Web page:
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            TRIBUTE  TO



HUMAN TOUCH | acrylics on canvas | 60x30 cm

History has known many great artists. Artists who managed to leave a mark on their field and thus exerted a remarkable influence on art history.

Today their works are known all over the world and are an important part of our cultural heritage.

As a tribute to these legendary artists, contemporary artist Marcel Witte painted a collection of paintings; a Tribute to the Masters.

In this special collection of paintings, famous works like 'Sunflowers' by Vincent van Gogh, 'Girl with a pearl earring' by Johannes Vermeer or the 'Creation of Adam' by Michelangelo are reduced to a simple yet recognizable sketch. Marcel used this as a starting point for the paintings in his 'Tribute to the Master' project. They enter into a subtle interaction with the work applied over them. Within this collection, Marcel succeeded to tell stories and reflect on various political and social subjects in a way that characterizes his personal style. With his almost life-size animals and empty backgrounds he gives his work and that of his inspirational masters a unique twist.  

Tribute to René Magritte, Man in a Bowler Hat (1964)
Tribute to Vincent van Gogh,  Sunflowers (1888 - 1889)

In the future more paintings will be added to this project

Tribute to Katsushika Hokusai, Great Wave off Kanagawa (1831)
Tribute to Johannes Vermeer, Girl with a Pearl Earring (ca. 1666)
Tribute to Michelangelo, Creation of Adam (1508-1512)


Tribute to: Michelangelo
Creation of Adam (1508-1512)

The ‘Creation of Adam’ is a fresco painted by the great Michaelangelo and can be found on the ceiling of the Sistine Chapel in Rome. It illustrates the biblical creation narrative from the Book of Genesis in which God gives life to Adam. 

The hands of both Adam and God is maybe the most reproduced detail.

acrylics on canvas | 60x30 cm

The reproduction of Marcel’s ‘Creation of Adam’ shines a clever light on one of the world’s longest debates in history; is the idea of evolution compatible with religion? There is a group of evolutionists that believe the answer is ‘yes’. In this view, religion is created with a human touch to promote the idea that us humans have to cooperate with each other in order to survive.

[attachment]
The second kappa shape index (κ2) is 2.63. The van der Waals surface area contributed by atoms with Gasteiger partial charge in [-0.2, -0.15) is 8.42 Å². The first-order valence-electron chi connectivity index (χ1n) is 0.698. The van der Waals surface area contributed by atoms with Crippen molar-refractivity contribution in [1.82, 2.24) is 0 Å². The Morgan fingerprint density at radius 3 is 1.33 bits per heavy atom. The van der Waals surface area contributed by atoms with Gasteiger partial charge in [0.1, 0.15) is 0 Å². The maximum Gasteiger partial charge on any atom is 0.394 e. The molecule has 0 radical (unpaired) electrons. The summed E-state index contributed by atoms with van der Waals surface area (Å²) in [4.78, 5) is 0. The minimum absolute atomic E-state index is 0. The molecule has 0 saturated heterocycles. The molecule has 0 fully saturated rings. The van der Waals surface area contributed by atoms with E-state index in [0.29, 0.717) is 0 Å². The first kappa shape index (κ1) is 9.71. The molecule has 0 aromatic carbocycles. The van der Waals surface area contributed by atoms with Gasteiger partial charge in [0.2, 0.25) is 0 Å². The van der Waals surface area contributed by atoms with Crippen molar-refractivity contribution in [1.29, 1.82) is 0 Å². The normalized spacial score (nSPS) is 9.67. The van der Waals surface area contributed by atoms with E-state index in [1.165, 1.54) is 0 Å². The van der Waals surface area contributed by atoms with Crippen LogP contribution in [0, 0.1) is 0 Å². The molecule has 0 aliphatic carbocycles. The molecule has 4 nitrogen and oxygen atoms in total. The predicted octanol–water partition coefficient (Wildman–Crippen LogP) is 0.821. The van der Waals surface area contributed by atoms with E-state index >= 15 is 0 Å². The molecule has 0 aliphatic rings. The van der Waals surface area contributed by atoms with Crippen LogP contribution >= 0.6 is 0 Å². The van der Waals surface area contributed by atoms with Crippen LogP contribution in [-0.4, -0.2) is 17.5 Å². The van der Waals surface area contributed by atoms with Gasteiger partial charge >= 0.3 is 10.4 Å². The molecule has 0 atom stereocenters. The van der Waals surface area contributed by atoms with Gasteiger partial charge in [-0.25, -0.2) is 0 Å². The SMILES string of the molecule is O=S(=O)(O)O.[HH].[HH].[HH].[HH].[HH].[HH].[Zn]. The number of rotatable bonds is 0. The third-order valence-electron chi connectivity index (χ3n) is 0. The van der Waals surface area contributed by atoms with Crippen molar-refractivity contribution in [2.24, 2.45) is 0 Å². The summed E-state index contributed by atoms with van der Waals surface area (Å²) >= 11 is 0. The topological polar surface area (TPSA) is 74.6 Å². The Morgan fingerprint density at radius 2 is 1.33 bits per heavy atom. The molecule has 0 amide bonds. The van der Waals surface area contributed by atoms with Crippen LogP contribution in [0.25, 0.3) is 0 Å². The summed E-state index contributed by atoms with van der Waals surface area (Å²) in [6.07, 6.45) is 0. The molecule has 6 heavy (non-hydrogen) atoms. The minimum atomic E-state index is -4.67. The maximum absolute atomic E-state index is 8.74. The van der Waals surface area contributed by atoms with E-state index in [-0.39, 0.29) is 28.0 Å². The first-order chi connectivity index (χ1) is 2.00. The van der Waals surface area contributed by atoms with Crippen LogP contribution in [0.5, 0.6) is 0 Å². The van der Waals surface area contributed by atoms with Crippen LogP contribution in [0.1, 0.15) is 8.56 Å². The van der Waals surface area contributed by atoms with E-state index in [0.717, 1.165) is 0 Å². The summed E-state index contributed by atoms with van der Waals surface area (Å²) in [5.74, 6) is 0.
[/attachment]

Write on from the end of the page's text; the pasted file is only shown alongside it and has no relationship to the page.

Tribute to: Johannes Vermeer
Girl with a Pearl Earring (ca 1666)

'Girl with a Pearl Earring' is Vermeer's most famous painting. It is a painting of an imaginary figure. Even though the earring draws a lot of attention, the girl alone expresses a form of natural beauty that never ceases to amaze. Just like the endless beauty in nature. If you allow yourself to look closely to what nature has to offer, you can discover all kinds of "pearly" treasures within the animal kingdom. 

Like the jewel scarab beetle on Marcels version of the painting.

acrylics on canvas | 30x35 cm


Tribute to: René Magritte
Man in a Bowler Hat (1964)

Magritte used the image of a man wearing a bowler hat in several of his paintings. He also likes to hide elements of his paintings from the viewer. In his painting 'Man in a bowler hat',  the man's face is hidden by a dove. "It's something that happens constantly", says Magritte. "Everything we see hides another thing, we always want to see what is hidden by what we see." Magritte was certainly right about that. People are curious by nature. Nevertheless it happens that we judge a book by its cover. 

Acrylic on canvas | 30x42 cm



Tribute to: Katsushika Hokusai
Great Wave off Kanagawa (1831)

'The Great Wave off Kanagawa', also known as 'Great Wave', is Hokusai’s best known work. It is a woodblock print and it depicts three boats moving through a storm-tossed sea, with Mount Fuji visible in the background. 
The rogue wave looks monstrous and threatens the fishermen with its "claws" of foam. When you seem to have lost touch with all that felt familiar you have to stand strong and keep the faith that better days will come.

acrylics on canvas | 42x30 cm



Tribute to: Vincent van Gogh
Sunflowers (1888 - 1889)

The sunflower was a big source of inspiration for Van Gogh. These flowers seduced him into making five different paintings of ‘Sunflowers in a vase’. With their infinite beauty, those same flowers know how to attract millions of visitors around the world into the museum. Just like the flower in our beautiful nature that is capable of attracting a vast variety of species. Beauty as object of affection; to nourish both body and soul of everyone in need. 

acrylics on canvas | 72x93 cm

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